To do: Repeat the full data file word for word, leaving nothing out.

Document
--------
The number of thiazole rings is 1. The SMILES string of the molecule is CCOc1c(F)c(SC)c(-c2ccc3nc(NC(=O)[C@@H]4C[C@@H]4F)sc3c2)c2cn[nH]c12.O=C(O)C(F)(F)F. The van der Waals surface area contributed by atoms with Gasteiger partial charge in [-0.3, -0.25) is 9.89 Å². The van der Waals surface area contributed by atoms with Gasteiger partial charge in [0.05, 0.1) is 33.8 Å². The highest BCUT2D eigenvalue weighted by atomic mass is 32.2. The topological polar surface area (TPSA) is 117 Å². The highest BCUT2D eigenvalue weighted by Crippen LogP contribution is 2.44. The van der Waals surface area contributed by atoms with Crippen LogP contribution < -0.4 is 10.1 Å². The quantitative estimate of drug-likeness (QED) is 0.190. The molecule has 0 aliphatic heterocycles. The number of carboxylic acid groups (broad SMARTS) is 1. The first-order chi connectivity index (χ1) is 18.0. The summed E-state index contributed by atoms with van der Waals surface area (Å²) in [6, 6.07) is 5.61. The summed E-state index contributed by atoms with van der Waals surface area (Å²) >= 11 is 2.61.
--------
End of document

The number of thiazole rings is 1. The SMILES string of the molecule is CCOc1c(F)c(SC)c(-c2ccc3nc(NC(=O)[C@@H]4C[C@@H]4F)sc3c2)c2cn[nH]c12.O=C(O)C(F)(F)F. The van der Waals surface area contributed by atoms with Gasteiger partial charge in [-0.3, -0.25) is 9.89 Å². The van der Waals surface area contributed by atoms with Gasteiger partial charge in [0.05, 0.1) is 33.8 Å². The highest BCUT2D eigenvalue weighted by atomic mass is 32.2. The topological polar surface area (TPSA) is 117 Å². The highest BCUT2D eigenvalue weighted by Crippen LogP contribution is 2.44. The van der Waals surface area contributed by atoms with Crippen LogP contribution < -0.4 is 10.1 Å². The quantitative estimate of drug-likeness (QED) is 0.190. The molecule has 0 aliphatic heterocycles. The number of carboxylic acid groups (broad SMARTS) is 1. The first-order chi connectivity index (χ1) is 18.0. The summed E-state index contributed by atoms with van der Waals surface area (Å²) in [6, 6.07) is 5.61. The summed E-state index contributed by atoms with van der Waals surface area (Å²) >= 11 is 2.61.